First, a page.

Where Can Oral History Take Us?

The article “The Voice of the Past” by Paul Thompson discusses the impact that oral history could have on the purpose and effect of History. As a history major, I spend a lot of time reading. Historians’ accounts of what happened in the past as well as textbook explanations and analytical articles are primarily the way we learn about the past. On occasion, a professor will give us a primary document to read but we typically learn form second hand accounts. The constant pushing of history from the second hand voice makes history feel less personal and less relatable. Overall, history becomes less interesting.

Students in my high school classes constantly wondered why we needed to learn about the past. It was so long ago and came from such foreign contexts that it seemed almost fictional. No one could understand why exactly it was so essential to our education. Paul Thompson discusses the importance of learning history in his article. The issue isn’t in the content that we are learning but in the way that we learn it.

Oral history makes the content come alive. Hearing first hand accounts from people you know or from recordings from the past liven up the information by portraying it as more relatable and more real. Historians can only breathe so much life into something that they’re writing or speaking about and didn’t actually experience themselves. Hearing personal histories from firsthand participants is a much more effective way to teach about the past and to help people in understanding the effects and relevance of the information on today’s time.

Reading this article, I wondered how Oral history is going to become more involved as time goes on and how the digital age will impact how history is taught. I can only imagine that Oral history will become more incorporated in history education as technology progresses. For example, when we talk about the revolutionary war in school, we read stories and occasionally primary documents. Those documents are hard for students to decipher because of the nature of the language used that was relevant in that time. We can even see reenactments, but those don’t bear the same weight. Thanks to technology, students who learn about 9/11 in 50 years will be able to see documentaries made while the attack happened and the actual people who were there and their views. They will have audio and visual oral histories at their disposal. When students learn about the 2016 election, they’ll be able to read the candidate’s tweets and watch their debates and then read Facebook posts from common people about the debates to get a feel of what public opinion was. The events happening in the digital age will one day be in history textbooks and they will be taught in much more lively and interactive ways. Technology and the advancement of such will do wonderful things for oral history and history education.

How pre-digital age history can be taught


versus how events in the digital age can one day be taught

Where Can Oral History Take Us?

2 thoughts on “Where Can Oral History Take Us?

  1. Joon Lee says:

    I like what you have to say about the article, especially because you are a history major. Although I am not studying history, I took AP United States History in high school, so I greatly enjoy learning about the past. I think you hit the nail on the head when you say that oral history brings a whole new perspective on historical analysis. Much of what we use to infer information from the past is unreliable. Most of this information comes in the form of second-hand accounts of events, that may often be biased or outright false. Also, what we can learn about the past almost entirely depends on what documents have been survived from the past to the present. For example, the Library of Alexandria in Egypt. Could you imagine all of the amazing things we could have learned of the ancient world had this library and its contents not been destroyed? We are that much more devoid of information of ancient times simply because documents of that era were not preserved. Oral history, however, provides a new perspective: first-hand accounts from individuals from all backgrounds.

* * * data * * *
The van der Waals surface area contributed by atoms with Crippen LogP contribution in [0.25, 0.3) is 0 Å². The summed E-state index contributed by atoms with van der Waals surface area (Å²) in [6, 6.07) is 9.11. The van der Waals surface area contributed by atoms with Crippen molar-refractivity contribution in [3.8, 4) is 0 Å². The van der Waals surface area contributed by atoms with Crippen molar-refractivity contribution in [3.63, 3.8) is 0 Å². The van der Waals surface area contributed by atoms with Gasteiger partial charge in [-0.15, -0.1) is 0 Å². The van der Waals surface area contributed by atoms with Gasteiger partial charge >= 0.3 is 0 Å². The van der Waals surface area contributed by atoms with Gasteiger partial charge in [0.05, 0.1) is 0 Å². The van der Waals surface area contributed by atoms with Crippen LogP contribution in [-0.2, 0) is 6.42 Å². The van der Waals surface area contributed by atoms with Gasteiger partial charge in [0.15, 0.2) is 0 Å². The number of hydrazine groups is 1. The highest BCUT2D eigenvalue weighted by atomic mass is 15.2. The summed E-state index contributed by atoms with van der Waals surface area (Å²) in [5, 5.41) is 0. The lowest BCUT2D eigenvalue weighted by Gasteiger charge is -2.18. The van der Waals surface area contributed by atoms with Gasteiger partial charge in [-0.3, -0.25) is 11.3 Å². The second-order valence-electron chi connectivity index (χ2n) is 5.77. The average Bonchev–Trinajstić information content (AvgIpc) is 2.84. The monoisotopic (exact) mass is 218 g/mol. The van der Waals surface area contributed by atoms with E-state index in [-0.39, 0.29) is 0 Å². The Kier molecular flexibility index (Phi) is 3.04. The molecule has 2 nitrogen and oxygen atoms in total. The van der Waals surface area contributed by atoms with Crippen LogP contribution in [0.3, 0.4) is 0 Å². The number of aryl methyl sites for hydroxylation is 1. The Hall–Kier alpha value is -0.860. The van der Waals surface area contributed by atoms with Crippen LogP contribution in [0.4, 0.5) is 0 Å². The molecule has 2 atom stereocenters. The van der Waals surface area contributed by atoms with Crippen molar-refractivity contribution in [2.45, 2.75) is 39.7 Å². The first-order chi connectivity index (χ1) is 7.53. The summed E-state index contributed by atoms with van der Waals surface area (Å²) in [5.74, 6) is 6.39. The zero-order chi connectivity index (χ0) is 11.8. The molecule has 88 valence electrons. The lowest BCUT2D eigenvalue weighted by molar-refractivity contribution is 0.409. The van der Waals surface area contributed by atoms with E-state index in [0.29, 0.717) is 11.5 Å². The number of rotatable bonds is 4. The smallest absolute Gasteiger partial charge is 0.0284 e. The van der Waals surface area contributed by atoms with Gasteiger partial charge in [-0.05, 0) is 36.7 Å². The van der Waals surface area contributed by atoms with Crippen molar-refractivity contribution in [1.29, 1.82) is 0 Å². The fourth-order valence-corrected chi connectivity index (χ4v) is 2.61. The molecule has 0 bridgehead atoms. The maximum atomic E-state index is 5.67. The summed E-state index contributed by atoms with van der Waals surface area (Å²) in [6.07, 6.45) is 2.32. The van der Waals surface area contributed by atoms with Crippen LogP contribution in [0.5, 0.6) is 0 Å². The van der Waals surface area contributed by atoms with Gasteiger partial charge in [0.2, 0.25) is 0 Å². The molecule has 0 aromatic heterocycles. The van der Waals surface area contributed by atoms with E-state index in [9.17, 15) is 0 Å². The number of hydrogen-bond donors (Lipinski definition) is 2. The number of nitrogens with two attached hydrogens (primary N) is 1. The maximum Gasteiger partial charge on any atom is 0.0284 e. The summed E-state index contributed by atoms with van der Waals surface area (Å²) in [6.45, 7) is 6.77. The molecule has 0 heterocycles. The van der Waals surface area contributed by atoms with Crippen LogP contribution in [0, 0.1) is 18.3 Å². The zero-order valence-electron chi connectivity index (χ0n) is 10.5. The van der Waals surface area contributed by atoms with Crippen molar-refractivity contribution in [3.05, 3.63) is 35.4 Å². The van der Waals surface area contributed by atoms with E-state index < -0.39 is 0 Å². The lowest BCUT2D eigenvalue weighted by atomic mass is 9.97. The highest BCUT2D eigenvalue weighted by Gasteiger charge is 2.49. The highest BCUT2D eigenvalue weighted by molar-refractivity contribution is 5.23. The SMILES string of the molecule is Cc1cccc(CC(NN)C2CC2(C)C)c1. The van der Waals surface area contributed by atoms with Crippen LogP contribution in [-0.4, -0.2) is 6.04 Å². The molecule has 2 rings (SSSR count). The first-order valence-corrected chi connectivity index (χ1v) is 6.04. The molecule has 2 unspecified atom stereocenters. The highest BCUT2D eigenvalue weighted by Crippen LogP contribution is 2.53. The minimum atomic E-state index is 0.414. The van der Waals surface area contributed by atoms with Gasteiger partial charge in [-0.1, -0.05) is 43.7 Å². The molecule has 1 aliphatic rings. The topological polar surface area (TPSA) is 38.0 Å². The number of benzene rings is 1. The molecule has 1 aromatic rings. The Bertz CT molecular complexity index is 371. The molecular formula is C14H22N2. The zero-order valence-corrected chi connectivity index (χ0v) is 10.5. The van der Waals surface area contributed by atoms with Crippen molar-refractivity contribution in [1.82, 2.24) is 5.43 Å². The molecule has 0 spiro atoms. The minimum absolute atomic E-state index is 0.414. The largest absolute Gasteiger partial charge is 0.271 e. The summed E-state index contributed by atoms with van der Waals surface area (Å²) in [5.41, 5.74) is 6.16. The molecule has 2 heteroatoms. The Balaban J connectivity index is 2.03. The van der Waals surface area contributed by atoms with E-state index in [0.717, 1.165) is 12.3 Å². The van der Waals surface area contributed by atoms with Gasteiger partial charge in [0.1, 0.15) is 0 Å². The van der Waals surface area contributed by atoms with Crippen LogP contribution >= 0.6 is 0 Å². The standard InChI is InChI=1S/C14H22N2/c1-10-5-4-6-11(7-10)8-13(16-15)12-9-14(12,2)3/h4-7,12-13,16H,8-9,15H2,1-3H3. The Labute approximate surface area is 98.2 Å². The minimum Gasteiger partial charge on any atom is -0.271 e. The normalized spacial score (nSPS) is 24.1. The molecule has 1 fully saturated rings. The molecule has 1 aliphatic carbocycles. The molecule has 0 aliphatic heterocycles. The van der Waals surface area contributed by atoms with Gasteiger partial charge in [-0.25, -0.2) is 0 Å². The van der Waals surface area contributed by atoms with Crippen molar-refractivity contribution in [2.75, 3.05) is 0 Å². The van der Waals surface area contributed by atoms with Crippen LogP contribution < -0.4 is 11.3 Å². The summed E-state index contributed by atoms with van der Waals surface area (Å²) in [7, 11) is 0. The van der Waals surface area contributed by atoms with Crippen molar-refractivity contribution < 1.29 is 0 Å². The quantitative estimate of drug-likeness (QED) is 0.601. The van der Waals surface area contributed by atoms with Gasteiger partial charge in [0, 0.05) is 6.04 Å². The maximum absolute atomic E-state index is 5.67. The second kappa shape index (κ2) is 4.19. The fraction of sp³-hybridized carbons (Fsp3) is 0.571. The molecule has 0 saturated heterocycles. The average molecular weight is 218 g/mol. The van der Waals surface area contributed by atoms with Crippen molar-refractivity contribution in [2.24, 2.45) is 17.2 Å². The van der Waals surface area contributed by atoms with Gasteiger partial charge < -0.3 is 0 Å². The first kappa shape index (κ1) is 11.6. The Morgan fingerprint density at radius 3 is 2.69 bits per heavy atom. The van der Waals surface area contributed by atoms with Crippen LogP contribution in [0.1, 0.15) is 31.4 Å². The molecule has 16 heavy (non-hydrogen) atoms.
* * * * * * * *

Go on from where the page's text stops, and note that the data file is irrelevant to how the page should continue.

I wholeheartedly agree with your inclusion of the 9/11 terrorist attacks as an example of the efficacy of oral history. There is only so much that words on a piece of paper can do to describe the tragic nature of what happened. Video footage of the event as well as eyewitness accounts of the attacks put things into perspective.


  2. themegmurray says:

    I really enjoyed your post, Anne. I’ve never been into history myself, and I felt you made really solid points about where technology can take oral history in the future. Maybe, when I was a kid, if I had more visual and oral learning tools for history like the kids in 50 years will have, maybe I would have learned better. I think it’s incredible to think about the time difference here and how much we’ve advanced. Like you said, while learning history, we’re lucky if we get to read a primary document on an account of what happened. We’re lucky if we get to get a peak into the mind of someone who witnessed something. Even some dialogue on a page is exciting when learning about history. But for students in the future, they’ll have live footage of history happening. Videos of when it happened. Live tweets, blog posts, news shows, interviews, Facebook statuses… there will be so many ways and so many mediums on which these kids can learn history, it will probably be much easier for them to do so. It also begs the question, though, if learning history for us now in 2016 is boring, how much worse must it have been for our parents or our grandparents? I’m sure they’d love to sit us down and tell us how much harder they had it…


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